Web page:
Department stores are still playing monkey in the middle. They want to look hip but they are still aligning themselves with dinosaurs. Their very survival may depend on how well they are being able to resolve the conflict.

Michael Baker is principal of Baker Consulting and can be reached at [email protected]南京夜网 and www.mbaker-retail南京夜网.

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Obeid family had inside information, inquiry hears

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Business interests … former NSW ALP powerbroker Eddie Obeid.The Obeid family had extensive inside information about an upcoming government coal tender, according to confidential file notes made by their solicitor.
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The Independent Commission Against Corruption, which is investigating the decision to open the Bylong Valley to coal mining, heard testimony today from Chris Rumore, a partner at Colin Biggers & Paisley.

Internal file notes he made during private meetings with three of ALP powerbroker Eddie Obeid’s sons reveal extensive planning for the family to take as much as 40 per cent of the mining company that would win a coal exploration licence for the valley.

Mr Rumore received these instructions in June and July 2008 – but the tenders were not called until September that year. The Obeids even knew, the notes suggested, how long the expression of interest process would be open to bids.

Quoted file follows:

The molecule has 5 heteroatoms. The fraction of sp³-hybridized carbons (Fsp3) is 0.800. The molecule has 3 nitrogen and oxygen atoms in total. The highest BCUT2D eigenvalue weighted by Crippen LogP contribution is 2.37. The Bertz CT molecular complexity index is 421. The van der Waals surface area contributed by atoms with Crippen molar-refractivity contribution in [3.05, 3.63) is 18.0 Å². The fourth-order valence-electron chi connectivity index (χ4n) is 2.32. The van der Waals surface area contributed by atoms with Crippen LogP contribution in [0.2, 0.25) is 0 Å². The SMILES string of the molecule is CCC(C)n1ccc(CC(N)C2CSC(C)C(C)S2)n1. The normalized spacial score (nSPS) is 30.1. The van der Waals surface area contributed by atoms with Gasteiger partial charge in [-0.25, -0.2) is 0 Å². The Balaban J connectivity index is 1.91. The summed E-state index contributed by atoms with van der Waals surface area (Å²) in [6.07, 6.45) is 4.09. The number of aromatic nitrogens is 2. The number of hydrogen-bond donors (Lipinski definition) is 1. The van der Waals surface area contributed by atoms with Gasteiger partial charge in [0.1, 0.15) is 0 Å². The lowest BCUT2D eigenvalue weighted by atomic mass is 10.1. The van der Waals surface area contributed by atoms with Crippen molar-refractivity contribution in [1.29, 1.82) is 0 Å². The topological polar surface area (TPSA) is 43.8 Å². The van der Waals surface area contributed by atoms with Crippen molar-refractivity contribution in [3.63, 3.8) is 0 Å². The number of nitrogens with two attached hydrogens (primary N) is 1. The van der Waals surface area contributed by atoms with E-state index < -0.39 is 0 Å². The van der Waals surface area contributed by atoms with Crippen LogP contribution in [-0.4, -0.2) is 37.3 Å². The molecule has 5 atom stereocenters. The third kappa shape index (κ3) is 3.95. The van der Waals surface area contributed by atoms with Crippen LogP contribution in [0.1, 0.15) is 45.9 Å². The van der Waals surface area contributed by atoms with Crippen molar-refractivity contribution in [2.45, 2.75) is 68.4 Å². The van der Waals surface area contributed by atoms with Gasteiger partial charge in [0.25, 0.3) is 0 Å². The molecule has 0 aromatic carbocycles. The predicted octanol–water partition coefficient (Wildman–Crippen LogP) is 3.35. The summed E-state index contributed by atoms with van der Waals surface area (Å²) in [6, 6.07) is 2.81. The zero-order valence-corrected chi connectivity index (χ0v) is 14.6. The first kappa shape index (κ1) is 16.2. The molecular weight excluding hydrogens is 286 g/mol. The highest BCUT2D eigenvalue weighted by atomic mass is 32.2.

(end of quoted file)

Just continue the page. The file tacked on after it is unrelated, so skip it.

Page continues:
They also show the lengths the Obeids were prepared to go to to disguise their holding, with a web of trusts and shelf companies which were to be in the names of Mr Rumore and another Colin Biggers & Paisley lawyer, Greg Skehan.

The Commissioner, David Ipp QC, asked Mr Rumore to clarify the notes.

“These provisions suggest to me that the Obeid brothers were contemplating the real prospect of coal exploration activity being conducted?” he asked.

“Yes,” Mr Rumore confirmed.

The ICAC has previously heard that the Obeids were expecting a windfall profit on their coal deals of $100 million. To date, they have received $30 million, it has been alleged.

In earlier evidence John Cherry, Kerry Packer’s former tax adviser, told the commission of numerous conversations with Eddie Obeid about the purchase of his property at Bylong.

“Eddie Obeid had some weird and wonderful option deal that I did not understand,” he said, prompting laughter in the public gallery.

This story Administrator ready to work first appeared on Nanjing Night Net.